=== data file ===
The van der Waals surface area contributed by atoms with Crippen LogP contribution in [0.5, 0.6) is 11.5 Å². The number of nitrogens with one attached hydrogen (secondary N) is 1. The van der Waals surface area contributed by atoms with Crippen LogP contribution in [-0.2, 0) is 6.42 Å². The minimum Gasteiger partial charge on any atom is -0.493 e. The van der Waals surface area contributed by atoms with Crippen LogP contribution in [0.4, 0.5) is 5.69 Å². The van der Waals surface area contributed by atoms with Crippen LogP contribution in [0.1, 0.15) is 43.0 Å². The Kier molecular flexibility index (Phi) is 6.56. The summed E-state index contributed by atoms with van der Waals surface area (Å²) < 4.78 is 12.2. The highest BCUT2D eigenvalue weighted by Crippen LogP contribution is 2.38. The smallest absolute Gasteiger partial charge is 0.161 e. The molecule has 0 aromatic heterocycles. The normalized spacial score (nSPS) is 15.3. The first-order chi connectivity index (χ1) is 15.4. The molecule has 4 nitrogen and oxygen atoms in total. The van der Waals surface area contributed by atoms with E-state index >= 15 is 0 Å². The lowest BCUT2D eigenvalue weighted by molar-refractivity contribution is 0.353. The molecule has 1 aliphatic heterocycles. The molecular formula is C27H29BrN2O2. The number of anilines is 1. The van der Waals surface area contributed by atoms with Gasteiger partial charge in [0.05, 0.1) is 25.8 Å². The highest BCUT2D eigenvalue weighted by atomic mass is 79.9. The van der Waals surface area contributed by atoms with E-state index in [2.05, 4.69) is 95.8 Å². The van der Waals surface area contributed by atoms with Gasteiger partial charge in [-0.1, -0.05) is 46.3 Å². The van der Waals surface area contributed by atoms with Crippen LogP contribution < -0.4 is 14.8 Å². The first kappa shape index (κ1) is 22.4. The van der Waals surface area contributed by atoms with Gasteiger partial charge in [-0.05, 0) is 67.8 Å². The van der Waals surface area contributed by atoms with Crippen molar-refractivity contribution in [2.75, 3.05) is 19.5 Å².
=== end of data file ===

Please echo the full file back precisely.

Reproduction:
The van der Waals surface area contributed by atoms with Crippen LogP contribution in [0.5, 0.6) is 11.5 Å². The number of nitrogens with one attached hydrogen (secondary N) is 1. The van der Waals surface area contributed by atoms with Crippen LogP contribution in [-0.2, 0) is 6.42 Å². The minimum Gasteiger partial charge on any atom is -0.493 e. The van der Waals surface area contributed by atoms with Crippen LogP contribution in [0.4, 0.5) is 5.69 Å². The van der Waals surface area contributed by atoms with Crippen LogP contribution in [0.1, 0.15) is 43.0 Å². The Kier molecular flexibility index (Phi) is 6.56. The summed E-state index contributed by atoms with van der Waals surface area (Å²) < 4.78 is 12.2. The highest BCUT2D eigenvalue weighted by Crippen LogP contribution is 2.38. The smallest absolute Gasteiger partial charge is 0.161 e. The molecule has 0 aromatic heterocycles. The normalized spacial score (nSPS) is 15.3. The first-order chi connectivity index (χ1) is 15.4. The molecule has 4 nitrogen and oxygen atoms in total. The van der Waals surface area contributed by atoms with E-state index >= 15 is 0 Å². The lowest BCUT2D eigenvalue weighted by molar-refractivity contribution is 0.353. The molecule has 1 aliphatic heterocycles. The molecular formula is C27H29BrN2O2. The number of anilines is 1. The van der Waals surface area contributed by atoms with Gasteiger partial charge in [0.05, 0.1) is 25.8 Å². The highest BCUT2D eigenvalue weighted by atomic mass is 79.9. The van der Waals surface area contributed by atoms with E-state index in [2.05, 4.69) is 95.8 Å². The van der Waals surface area contributed by atoms with Gasteiger partial charge in [-0.1, -0.05) is 46.3 Å². The van der Waals surface area contributed by atoms with Crippen LogP contribution < -0.4 is 14.8 Å². The first kappa shape index (κ1) is 22.4. The van der Waals surface area contributed by atoms with Gasteiger partial charge in [-0.05, 0) is 67.8 Å². The van der Waals surface area contributed by atoms with Crippen molar-refractivity contribution in [2.75, 3.05) is 19.5 Å².